Mmm...Bunkers

Here's an lovely set of bunker photos for your delectation...

"Walking along the beach some years ago, I noticed a dark structure emerging from the mist ahead of me," J.G. Ballard writes. "Three storeys high, and larger than a parish church, it was one of the huge blockhouses that formed Hitler's Atlantic wall, the chain of fortifications that ran from the French coast all the way to Denmark and Norway. This blockhouse, as indifferent to time as the pyramids, was a mass of black concrete once poured by the slave labourers of the Todt Organisation, pockmarked by the shellfire of the attacking allied warships."

"These bunkers were part of a system of German fortifications that included the Siegfried line, submarine pens and huge flak towers that threatened the surrounding land like lines of Teutonic knights. Almost all had survived the war and seemed to be waiting for the next one, left behind by a race of warrior scientists obsessed with geometry and death."


9 comments:

Gaw said...

Brilliant Ballard. The pairing of geometry and death is perfect.

worm said...

after your blog post inspired me, I've just embarked on a quick Ballard refresher course, via his book Super-Cannes, enjoying it loads already! So, thanks for the nudge!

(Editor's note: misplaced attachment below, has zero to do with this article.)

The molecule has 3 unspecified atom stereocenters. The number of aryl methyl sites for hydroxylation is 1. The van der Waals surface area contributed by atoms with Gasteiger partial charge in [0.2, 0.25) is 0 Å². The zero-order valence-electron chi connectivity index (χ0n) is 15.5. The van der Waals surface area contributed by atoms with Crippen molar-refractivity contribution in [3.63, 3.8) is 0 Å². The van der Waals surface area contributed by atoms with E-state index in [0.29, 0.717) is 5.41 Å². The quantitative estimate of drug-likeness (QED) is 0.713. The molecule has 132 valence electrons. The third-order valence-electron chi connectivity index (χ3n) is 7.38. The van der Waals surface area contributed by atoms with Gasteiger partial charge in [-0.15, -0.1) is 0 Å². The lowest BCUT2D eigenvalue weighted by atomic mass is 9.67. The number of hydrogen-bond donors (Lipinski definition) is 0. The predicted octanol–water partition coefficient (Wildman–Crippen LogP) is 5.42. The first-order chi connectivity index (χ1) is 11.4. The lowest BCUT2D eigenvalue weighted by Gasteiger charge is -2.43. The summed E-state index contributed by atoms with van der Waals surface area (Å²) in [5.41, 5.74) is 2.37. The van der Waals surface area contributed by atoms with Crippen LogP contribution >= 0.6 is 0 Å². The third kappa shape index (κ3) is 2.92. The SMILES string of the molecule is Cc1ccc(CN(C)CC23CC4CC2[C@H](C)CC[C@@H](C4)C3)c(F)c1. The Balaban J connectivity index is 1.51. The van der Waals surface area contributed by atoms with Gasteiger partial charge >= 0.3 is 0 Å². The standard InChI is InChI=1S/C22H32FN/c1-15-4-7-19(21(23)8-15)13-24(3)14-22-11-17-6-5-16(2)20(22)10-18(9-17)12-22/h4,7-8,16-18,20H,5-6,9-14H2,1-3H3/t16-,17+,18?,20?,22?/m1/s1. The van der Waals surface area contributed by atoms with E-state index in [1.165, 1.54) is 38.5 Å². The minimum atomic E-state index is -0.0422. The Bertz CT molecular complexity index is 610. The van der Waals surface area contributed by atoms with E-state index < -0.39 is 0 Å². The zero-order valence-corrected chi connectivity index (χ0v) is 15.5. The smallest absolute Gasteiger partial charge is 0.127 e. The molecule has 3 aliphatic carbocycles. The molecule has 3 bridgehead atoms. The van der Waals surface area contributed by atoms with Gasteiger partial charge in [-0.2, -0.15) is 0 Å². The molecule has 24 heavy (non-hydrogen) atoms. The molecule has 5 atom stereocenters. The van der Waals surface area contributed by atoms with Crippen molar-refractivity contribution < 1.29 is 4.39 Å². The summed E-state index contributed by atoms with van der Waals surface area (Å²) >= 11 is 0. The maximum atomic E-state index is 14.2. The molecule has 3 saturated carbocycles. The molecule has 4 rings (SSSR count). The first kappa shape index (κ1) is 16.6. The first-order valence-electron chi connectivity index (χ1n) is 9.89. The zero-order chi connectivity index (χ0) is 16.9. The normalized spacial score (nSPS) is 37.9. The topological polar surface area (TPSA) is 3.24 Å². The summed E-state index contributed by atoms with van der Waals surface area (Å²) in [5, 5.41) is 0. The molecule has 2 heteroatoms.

I quite like the whole 'Nazi death cult' topic, might have to read up on it and post more here....

Gaw said...

I'm a fan but I do think his novels are a bit too similar in theme. I mentioned it here (which I don't think you would have read as it's from a long time ago).

worm said...

you're right that post of yours must have been from the days before my Ragbag addiction! and I agree - Ballard certainly found a theme and then stuck to it!!! But it is a great theme...

Gadjo Dilo said...

I must get around to reading some Ballard, been on my to-do list for a while now. I used to like bunkers, thinking they were rather splendid in their utilitarianess, but in my naivety I always that because they were defences, they were, err, the good guys.

Brit said...

I didn't enjoy Super-Cannes. There's something unclean about a lot of Ballard's books, they make you feel ill.

worm said...

I like the queasy though Brit! Cronenberg films, Terry Richardson photos, Peter Doig colours....flashy, trashy and dark!

worm said...

the british pill-box is indeed a friendly little chap Gadjo, but these german contraptions are nasty bruisers

Gaw said...

For what it's worth, I think the Kindness of Women is Ballard's strongest and one of the best novels ever. I think this is because it originates in memoir rather than a thesis, unlike most of his novels, and so reads much more like life.

BTW Gadjo, I'm really enjoying Rezzori. 'Youth' (the second story) is stunning.